Some of the key features of future utilities are –
- Low losses from AT&C leading to a rich financial situation for distribution utilities
- High customer expectations in terms of reliability and quality of power supply
- Distribution network automation like smart grid to study customer data such as usage trends, billing specifics, energy efficiency and information on outages etc.
- Increase in the distribution of energy resources (DER) with high availability and low cost, such as the use of top renewable resources on the roof, which would allow current consumers fuel at distribution level as the generator
- EV penetration with replacement of traditional ICE vehicles while increasing the setting up of charging stations and the retrofitting and reconstruction of distribution networks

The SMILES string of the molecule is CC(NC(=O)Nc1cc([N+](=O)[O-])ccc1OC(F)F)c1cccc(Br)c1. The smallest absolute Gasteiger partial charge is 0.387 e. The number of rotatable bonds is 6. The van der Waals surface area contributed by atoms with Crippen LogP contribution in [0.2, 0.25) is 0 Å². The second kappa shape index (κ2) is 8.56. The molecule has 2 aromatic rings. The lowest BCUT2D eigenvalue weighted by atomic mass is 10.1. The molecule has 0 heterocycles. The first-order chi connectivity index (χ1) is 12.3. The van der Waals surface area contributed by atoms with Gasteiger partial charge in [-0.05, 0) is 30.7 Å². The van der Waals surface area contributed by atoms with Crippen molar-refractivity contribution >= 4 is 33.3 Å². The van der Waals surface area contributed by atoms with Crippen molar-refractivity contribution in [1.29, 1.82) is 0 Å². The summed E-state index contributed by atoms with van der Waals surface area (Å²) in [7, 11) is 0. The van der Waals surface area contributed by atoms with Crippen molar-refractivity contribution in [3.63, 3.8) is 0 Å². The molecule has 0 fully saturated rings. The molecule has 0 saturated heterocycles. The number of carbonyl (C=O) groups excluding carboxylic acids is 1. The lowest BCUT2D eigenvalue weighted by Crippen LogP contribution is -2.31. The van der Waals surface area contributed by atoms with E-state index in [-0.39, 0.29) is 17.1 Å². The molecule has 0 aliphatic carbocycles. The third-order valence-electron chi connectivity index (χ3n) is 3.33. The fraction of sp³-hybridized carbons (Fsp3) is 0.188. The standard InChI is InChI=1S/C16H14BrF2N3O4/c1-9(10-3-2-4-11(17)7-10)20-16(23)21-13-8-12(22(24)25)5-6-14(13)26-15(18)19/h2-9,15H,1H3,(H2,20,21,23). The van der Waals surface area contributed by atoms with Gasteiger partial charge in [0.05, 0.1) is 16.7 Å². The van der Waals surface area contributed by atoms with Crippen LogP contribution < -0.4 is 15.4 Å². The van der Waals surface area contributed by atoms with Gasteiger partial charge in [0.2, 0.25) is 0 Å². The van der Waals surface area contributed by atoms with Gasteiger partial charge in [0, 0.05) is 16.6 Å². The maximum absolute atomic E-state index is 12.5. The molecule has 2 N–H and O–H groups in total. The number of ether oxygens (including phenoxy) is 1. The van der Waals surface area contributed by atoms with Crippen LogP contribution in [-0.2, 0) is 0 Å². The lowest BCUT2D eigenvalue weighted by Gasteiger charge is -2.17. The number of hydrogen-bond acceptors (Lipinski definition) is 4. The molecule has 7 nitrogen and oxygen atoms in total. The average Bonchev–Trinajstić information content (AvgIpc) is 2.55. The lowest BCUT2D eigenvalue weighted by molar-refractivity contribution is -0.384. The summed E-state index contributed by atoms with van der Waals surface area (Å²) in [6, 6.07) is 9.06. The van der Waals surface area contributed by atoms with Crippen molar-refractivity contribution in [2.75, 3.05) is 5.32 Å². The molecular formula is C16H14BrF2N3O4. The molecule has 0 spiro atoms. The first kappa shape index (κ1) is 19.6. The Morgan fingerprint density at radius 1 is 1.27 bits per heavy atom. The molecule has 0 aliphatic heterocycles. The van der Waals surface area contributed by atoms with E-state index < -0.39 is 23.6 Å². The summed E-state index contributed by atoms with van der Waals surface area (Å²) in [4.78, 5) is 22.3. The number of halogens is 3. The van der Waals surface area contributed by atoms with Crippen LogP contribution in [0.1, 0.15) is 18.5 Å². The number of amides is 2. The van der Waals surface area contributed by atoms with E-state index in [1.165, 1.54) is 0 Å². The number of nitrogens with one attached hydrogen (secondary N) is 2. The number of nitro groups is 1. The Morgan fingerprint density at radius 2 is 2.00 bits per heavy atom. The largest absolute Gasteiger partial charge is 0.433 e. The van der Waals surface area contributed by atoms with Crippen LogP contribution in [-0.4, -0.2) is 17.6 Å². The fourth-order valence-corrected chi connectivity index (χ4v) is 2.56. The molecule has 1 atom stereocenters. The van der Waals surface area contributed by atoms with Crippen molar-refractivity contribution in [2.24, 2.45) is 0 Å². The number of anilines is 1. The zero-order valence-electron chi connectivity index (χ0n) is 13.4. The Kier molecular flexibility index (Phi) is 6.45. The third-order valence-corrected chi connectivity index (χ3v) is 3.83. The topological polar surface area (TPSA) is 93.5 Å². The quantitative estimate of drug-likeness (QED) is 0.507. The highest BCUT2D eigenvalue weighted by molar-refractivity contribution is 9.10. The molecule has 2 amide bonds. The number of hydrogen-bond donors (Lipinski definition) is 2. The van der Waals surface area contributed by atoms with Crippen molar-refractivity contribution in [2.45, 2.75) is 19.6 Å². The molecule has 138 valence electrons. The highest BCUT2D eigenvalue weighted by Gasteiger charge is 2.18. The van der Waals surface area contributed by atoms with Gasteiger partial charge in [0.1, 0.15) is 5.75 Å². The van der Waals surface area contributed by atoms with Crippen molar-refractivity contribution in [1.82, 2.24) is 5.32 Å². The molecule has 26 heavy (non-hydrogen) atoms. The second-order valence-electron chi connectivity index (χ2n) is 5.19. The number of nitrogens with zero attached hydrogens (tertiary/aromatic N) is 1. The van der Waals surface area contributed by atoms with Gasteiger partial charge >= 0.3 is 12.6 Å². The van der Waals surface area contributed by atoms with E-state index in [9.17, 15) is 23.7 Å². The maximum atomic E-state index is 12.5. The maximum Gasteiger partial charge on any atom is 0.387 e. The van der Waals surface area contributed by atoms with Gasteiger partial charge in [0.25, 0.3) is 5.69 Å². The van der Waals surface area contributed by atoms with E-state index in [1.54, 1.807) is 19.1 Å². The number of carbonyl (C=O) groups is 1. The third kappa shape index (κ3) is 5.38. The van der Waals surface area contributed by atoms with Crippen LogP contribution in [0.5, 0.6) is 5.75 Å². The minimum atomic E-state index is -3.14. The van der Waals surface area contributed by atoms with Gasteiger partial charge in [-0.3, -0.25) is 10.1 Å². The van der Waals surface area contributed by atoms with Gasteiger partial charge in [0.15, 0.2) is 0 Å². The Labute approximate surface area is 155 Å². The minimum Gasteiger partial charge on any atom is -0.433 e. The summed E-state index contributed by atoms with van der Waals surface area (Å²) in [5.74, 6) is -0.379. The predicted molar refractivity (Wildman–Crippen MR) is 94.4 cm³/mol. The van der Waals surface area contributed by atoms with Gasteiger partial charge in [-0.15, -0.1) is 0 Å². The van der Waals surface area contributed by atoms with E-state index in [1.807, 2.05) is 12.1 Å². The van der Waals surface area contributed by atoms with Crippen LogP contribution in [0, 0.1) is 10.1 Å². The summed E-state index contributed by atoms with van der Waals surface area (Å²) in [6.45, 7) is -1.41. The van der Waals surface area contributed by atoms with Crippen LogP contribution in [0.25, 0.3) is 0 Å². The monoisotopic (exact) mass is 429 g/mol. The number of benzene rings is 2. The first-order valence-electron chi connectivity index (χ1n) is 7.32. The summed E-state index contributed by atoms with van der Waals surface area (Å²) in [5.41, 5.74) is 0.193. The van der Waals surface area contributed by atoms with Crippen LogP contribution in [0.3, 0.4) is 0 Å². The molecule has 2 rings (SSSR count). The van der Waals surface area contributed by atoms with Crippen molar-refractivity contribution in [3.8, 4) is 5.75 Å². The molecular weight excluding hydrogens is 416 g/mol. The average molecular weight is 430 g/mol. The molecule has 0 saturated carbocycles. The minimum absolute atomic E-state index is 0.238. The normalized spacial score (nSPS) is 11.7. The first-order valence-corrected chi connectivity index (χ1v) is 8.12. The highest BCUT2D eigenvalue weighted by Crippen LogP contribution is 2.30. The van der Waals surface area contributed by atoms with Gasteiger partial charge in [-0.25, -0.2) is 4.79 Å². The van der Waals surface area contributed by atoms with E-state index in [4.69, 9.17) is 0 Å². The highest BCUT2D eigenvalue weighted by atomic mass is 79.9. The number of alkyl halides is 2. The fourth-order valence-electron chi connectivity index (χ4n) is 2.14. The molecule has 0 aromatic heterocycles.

Current industry drivers are demanding utilities that provide safe, reliable and affordable electricity. Yet the grid is becoming increasingly complex as more distributed generation (DG) and distributed energy resources (DERs) are deployed such as photovoltaics (PVs), smart inverters, energy storage and electric vehicles (EVs). Today’s utilities need to incorporate these new players as well as adjust to the electrons’ related multidirectional flow. At the same time, with many orders of magnitude, the amount of the smart sensors and meters used on the grid is rising steadily. Meanwhile, distribution operators are facing a growing amount and speed of grid-generated data that presents a significant challenge to access, understand and respond to.